Summary

If designed and used correctly, workshops can be powerful educational experiences that can have tremendous impact on learners. It is the responsibility of the designer and presenter to ensure that all the key characteristics of a workshop are included in the learning experience and that the fundamentals of adult learning are maximized to make it a positive experience for both participant and presenter.

References

Birkenholz, R. J. (1999). Effective adult learning. Danville, IL: Interstate Publishers, Inc.

Brooks-Harris, J. E., & Stock-Ward, S. R. (1999). Workshop: Designing and facilitating experiential learning. Thousand Oaks, CA: SAGE Publications, Inc.

Knowles, M. S. (1980). The adult education movement in the United States. New York: Holt, Rinehart, and Winston, Inc.

Kolb, D. A. (1984). Experiential learning: Experience as the source of learning and development. Upper Saddle River, NJ: Prentice Hall, Inc.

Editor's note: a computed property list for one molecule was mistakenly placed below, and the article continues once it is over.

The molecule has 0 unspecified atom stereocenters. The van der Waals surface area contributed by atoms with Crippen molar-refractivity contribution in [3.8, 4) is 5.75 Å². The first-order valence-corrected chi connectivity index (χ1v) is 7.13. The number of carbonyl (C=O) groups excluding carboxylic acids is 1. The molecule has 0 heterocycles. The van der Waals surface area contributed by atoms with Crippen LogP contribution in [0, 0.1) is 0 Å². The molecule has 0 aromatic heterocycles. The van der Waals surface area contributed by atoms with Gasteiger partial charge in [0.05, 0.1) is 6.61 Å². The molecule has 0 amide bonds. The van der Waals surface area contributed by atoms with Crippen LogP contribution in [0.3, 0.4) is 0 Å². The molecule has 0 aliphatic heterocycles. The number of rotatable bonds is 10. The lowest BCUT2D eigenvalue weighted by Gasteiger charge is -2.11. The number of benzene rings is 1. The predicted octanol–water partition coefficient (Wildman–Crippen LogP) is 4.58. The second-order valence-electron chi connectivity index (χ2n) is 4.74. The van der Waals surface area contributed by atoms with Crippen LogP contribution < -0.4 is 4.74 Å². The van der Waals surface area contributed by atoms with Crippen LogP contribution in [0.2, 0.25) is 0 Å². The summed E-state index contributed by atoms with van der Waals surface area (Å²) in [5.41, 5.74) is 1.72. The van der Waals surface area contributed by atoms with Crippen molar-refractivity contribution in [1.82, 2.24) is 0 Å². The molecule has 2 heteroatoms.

Footnotes

1.

This document is AEC 385, one of a series of the Agricultural Education and Communication Department, UF/IFAS Extension. Original publication date August 2007. Reviewed October 2016. Visit the EDIS website at http://edis.ifas.ufl.edu.

2.

Brian E. Myers, professor and chair, Department of Agricultural Education and Communication; UF/IFAS Extension, Gainesville, FL 32611.


The Institute of Food and Agricultural Sciences (IFAS) is an Equal Opportunity Institution authorized to provide research, educational information and other services only to individuals and institutions that function with non-discrimination with respect to race, creed, color, religion, age, disability, sex, sexual orientation, marital status, national origin, political opinions or affiliations. For more information on obtaining other UF/IFAS Extension publications, contact your county's UF/IFAS Extension office.

U.S. Department of Agriculture, UF/IFAS Extension Service, University of Florida, IFAS, Florida A & M University Cooperative Extension Program, and Boards of County Commissioners Cooperating. Nick T. Place, dean for UF/IFAS Extension.